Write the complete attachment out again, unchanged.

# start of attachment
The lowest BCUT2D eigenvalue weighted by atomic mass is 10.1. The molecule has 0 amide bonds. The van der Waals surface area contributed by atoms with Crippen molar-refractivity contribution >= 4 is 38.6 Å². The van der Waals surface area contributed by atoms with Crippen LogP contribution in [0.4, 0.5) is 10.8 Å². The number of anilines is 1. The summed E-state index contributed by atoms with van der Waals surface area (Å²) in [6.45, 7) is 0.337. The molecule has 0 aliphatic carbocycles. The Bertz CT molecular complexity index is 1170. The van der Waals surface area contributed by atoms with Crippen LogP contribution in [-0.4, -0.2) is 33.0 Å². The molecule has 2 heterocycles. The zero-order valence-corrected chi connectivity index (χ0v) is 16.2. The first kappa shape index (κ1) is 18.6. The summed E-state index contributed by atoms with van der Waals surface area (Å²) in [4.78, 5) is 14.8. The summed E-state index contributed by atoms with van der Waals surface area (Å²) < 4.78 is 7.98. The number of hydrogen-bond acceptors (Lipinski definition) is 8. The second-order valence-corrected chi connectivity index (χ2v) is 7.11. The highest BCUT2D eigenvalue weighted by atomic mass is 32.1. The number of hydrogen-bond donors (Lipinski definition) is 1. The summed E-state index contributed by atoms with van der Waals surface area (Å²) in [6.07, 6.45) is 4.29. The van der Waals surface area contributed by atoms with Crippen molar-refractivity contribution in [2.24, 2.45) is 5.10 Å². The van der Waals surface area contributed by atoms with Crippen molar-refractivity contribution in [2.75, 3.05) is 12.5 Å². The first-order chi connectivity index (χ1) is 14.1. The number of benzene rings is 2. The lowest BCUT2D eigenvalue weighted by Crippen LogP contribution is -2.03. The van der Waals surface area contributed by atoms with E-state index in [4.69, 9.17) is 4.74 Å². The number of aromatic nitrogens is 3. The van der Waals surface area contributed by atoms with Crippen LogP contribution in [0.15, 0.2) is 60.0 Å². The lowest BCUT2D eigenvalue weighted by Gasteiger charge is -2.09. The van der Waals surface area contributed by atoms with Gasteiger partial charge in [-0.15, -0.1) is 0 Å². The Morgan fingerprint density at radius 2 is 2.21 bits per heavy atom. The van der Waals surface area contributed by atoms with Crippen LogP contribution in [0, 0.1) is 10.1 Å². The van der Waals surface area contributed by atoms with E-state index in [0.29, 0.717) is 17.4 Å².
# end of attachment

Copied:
The lowest BCUT2D eigenvalue weighted by atomic mass is 10.1. The molecule has 0 amide bonds. The van der Waals surface area contributed by atoms with Crippen molar-refractivity contribution >= 4 is 38.6 Å². The van der Waals surface area contributed by atoms with Crippen LogP contribution in [0.4, 0.5) is 10.8 Å². The number of anilines is 1. The summed E-state index contributed by atoms with van der Waals surface area (Å²) in [6.45, 7) is 0.337. The molecule has 0 aliphatic carbocycles. The Bertz CT molecular complexity index is 1170. The van der Waals surface area contributed by atoms with Crippen LogP contribution in [-0.4, -0.2) is 33.0 Å². The molecule has 2 heterocycles. The zero-order valence-corrected chi connectivity index (χ0v) is 16.2. The first kappa shape index (κ1) is 18.6. The summed E-state index contributed by atoms with van der Waals surface area (Å²) in [4.78, 5) is 14.8. The summed E-state index contributed by atoms with van der Waals surface area (Å²) < 4.78 is 7.98. The number of hydrogen-bond acceptors (Lipinski definition) is 8. The second-order valence-corrected chi connectivity index (χ2v) is 7.11. The highest BCUT2D eigenvalue weighted by atomic mass is 32.1. The number of hydrogen-bond donors (Lipinski definition) is 1. The summed E-state index contributed by atoms with van der Waals surface area (Å²) in [6.07, 6.45) is 4.29. The van der Waals surface area contributed by atoms with Crippen molar-refractivity contribution in [2.24, 2.45) is 5.10 Å². The van der Waals surface area contributed by atoms with Crippen molar-refractivity contribution in [2.75, 3.05) is 12.5 Å². The first-order chi connectivity index (χ1) is 14.1. The number of benzene rings is 2. The lowest BCUT2D eigenvalue weighted by Crippen LogP contribution is -2.03. The van der Waals surface area contributed by atoms with E-state index in [4.69, 9.17) is 4.74 Å². The number of aromatic nitrogens is 3. The van der Waals surface area contributed by atoms with Crippen LogP contribution in [0.15, 0.2) is 60.0 Å². The lowest BCUT2D eigenvalue weighted by Gasteiger charge is -2.09. The van der Waals surface area contributed by atoms with Gasteiger partial charge in [-0.15, -0.1) is 0 Å². The Morgan fingerprint density at radius 2 is 2.21 bits per heavy atom. The van der Waals surface area contributed by atoms with Crippen LogP contribution in [0, 0.1) is 10.1 Å². The van der Waals surface area contributed by atoms with E-state index in [0.29, 0.717) is 17.4 Å².